Briefly set in the backstreets of South Boston, a hapless teenager named Jason (Michael Angarano) who’s a big fan of martial arts films makes a daily trip to a pawn shop in Chinatown where he?s well on his way to becoming a favorite of proprietor Hop (Jackie Chan). While piling through the used DVDs, he finds a staff on display. Taking a definite interest in the ancient weapon, Hop mentions that the person who was supposed to buy it never showed up. We then learn the story of the ancient Monkey King (Jet Li) and how in a battle with an evil warlord (Collin Chou) he casts off the staff and ends up imprisoned inside a statue. The mission: to get the staff back to its rightful owner.
Best known as Jack McFarland?s son on Will & Grace, Michael Angarano tries very hard to be the next Daniel LaRusso. Actually, I noticed that a bunch of themes from The Karate Kid seem to have been borrowed for this film. Onto the next part of the action! When a bunch of teenaged hoods see him with a bag from the pawn shop, they get the brilliant idea to rob it, and force Jason to be their patsy. When the confrontation gets a little more heated, he is told to take hold of the staff and then he flies off the roof of the building.
After Jason wakes up, he realizes that he’s been transported back to ancient China, with the weapon in hand. After a chance encounter with a slightly schnockered traveler (Jackie Chan), the journey begins. While en route, two more people come into the mix: a monk (Jet Li) and a teenaged girl (Yifei Liu) who?s trying to get to the warlord for her own personal reasons.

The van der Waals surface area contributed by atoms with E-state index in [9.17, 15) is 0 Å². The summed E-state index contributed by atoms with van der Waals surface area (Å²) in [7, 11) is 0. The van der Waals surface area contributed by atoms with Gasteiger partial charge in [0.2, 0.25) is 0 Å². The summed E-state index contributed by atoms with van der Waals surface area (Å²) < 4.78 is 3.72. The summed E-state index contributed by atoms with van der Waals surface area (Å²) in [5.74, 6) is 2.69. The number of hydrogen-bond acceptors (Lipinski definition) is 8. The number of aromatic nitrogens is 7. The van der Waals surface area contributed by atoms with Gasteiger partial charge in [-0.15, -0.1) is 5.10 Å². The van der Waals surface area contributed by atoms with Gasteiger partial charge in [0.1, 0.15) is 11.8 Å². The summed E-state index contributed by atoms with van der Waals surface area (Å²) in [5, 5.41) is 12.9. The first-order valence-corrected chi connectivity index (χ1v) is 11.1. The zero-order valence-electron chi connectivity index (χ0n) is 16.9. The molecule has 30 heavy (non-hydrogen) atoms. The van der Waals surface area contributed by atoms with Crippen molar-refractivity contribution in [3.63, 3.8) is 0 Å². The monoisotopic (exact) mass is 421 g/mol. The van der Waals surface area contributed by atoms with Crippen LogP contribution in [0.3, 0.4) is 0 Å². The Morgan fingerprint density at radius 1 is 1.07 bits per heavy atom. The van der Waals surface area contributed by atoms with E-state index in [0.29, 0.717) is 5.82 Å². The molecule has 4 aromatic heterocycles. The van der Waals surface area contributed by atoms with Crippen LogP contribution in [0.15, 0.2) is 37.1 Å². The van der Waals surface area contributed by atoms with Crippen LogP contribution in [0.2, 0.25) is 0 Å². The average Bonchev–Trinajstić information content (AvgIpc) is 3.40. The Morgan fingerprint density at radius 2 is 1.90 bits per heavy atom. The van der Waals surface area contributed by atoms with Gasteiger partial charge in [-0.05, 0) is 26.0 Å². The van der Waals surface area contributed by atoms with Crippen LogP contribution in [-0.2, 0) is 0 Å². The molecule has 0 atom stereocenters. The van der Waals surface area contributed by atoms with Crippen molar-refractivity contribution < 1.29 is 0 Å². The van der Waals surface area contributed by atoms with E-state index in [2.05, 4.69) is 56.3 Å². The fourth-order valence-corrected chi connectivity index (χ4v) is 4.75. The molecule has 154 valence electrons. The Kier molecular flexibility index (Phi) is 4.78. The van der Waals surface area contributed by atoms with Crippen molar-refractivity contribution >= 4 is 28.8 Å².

Apart from the initial storyline, and a desire for immortality amongst some of the supporting characters, the other major storyline is a doozy! Jason’s infatuation with Kung Fu has him begging the men to teach him! What comes next, you ask? The inevitable student training montage!
The battles were choreographed by Woo-Ping Yuen, and you can see the awesome wire work throughout the film! As I highly enjoy expertly executed martial arts fighting sequences and always have the thought in my head about how much agility and talent it takes to perform them, I posed some questions. How much of the fights did the Chan and Li do themselves? Their backs were turned much of the time and there were a lot of aerial shots, so it was often tough to pinpoint what they did or what their stunt doubles did. Would it even be proper for them to let viewers in on that?
Anyway, my mind did dawdle through most of it, with such a lukewarm and predictable plot, and especially during the training montage and the end result. It wasn?t a terrible movie, but I do hope that Li and Chan team up again, preferably in a hardcore action film. We know what they can do, kids, but many of us desire to see their skills, abilities, and years of training to be displayed in a different package.
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